Whether he retains his war name or reverts to being Pushpa Kamal Dahal, the new prime minister has a massive task ahead of him.

The euphoria surrounding the restoration of democracy two years ago; the successful elections this April; the historic end of the monarchy shortly afterwards - these have been milestones.

The last two years have been full of historic symbolism as the old Hindu kingdom became a secular republic, sweeping away all references to its past, to the delight of some and the dismay of others.

But at the same time, state authority has crumbled so much that many Nepalis are in utter despair.


A sense of anarchy prevails nationwide, so much so that mention of the phrase "the government" tends to elicit scornful sniggers.

Crime and violence have spiralled. The slightest grievance brings people onto the street to demonstrate or blockade. For example, eastern Nepal has been at a complete standstill for six days, called by transport workers in protest at the murder of a bus driver and a broad lack of security.

Not only that. The shortages of petrol, diesel, kerosene and gas are beyond measure because the authorities won't balance the financial books.

There is severe hunger in the hills. There are power cuts at the height of the rainy season. The police appear unable to do anything other than arrest demonstrating Tibetans.

The politicians including the Maoists have largely ignored all this, squabbling about ministry allocation for weeks on end and scarcely acknowledging ordinary people' problems.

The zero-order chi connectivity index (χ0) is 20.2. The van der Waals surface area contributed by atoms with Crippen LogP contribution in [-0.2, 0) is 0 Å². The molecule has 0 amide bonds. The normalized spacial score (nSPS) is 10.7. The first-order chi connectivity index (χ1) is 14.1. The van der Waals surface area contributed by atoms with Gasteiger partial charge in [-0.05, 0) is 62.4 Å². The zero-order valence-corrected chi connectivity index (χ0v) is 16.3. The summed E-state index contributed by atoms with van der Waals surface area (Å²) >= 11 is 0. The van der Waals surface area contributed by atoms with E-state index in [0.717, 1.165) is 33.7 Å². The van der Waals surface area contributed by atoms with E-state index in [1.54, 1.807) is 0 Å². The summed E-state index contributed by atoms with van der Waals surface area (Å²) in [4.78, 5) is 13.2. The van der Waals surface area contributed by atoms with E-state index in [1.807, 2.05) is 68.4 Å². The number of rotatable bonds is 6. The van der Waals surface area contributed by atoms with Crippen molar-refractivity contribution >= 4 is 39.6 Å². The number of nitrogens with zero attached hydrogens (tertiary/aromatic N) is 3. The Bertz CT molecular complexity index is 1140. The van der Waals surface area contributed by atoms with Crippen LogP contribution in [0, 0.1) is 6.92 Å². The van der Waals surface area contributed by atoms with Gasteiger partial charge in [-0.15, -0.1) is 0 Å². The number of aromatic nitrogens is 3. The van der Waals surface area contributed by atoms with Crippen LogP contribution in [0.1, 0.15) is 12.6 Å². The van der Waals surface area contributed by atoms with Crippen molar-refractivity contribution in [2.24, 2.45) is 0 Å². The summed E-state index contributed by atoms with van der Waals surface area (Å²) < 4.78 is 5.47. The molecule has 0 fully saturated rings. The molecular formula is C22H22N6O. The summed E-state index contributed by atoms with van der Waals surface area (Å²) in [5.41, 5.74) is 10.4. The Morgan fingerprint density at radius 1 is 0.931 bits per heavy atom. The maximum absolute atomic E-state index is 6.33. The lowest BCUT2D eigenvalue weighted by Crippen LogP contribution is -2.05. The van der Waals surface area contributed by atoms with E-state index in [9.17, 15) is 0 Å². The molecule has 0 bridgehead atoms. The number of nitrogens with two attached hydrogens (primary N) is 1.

Luckily most Nepalis are adept at getting on with their lives despite their rulers, so the country has not imploded.

As prime minister, Prachanda will also have to draw together a country which for the past year-and-a-half has been displaying new and worrying fissures along ethnic and regional lines.

As a man who comes from the hills but moved to the southern flatlands as a child, he is only too aware of the widening rift in the south between people of hill origin and the Madhesis -southerners ethnically close to neighbouring Indians who have been campaigning against their marginalisation since late 2006.

Although the new president and his deputy are both Madhesis, the community's sense of grievance persists.

Violence in the south-east bubbles away, with shadowy rebel or criminal groups proliferating and people dying each week.

In July a Roman Catholic priest was killed by a militant Hindu group waging what it called an "anti-Muslim campaign".

In an ethnically complex society, many more regional groups are emerging and clamouring, mostly peacefully, for inclusion.

Perhaps the biggest question is how the Maoists can transform themselves into a party of government.

'Switzerland of Asia'

After the Maoists' surprise but convincing victory in the April elections, their deputy leader admitted to having some "sleepless nights" given the prospect of running the country.

Having promised, extravagantly, to make Nepal into the "Switzerland of Asia", they have encouraged high expectations.

Nepalese traditionalists worry that the former rebels retain a totalitarian bent.

This is a party which still sports Stalin as an icon and praises him - alongside Mao, of course. It has not renounced violence.

Less than two years ago Prachanda told the BBC Nepali Service: "As a party struggling for the hard-working people, we should not torture anyone, even when someone needs to be eliminated."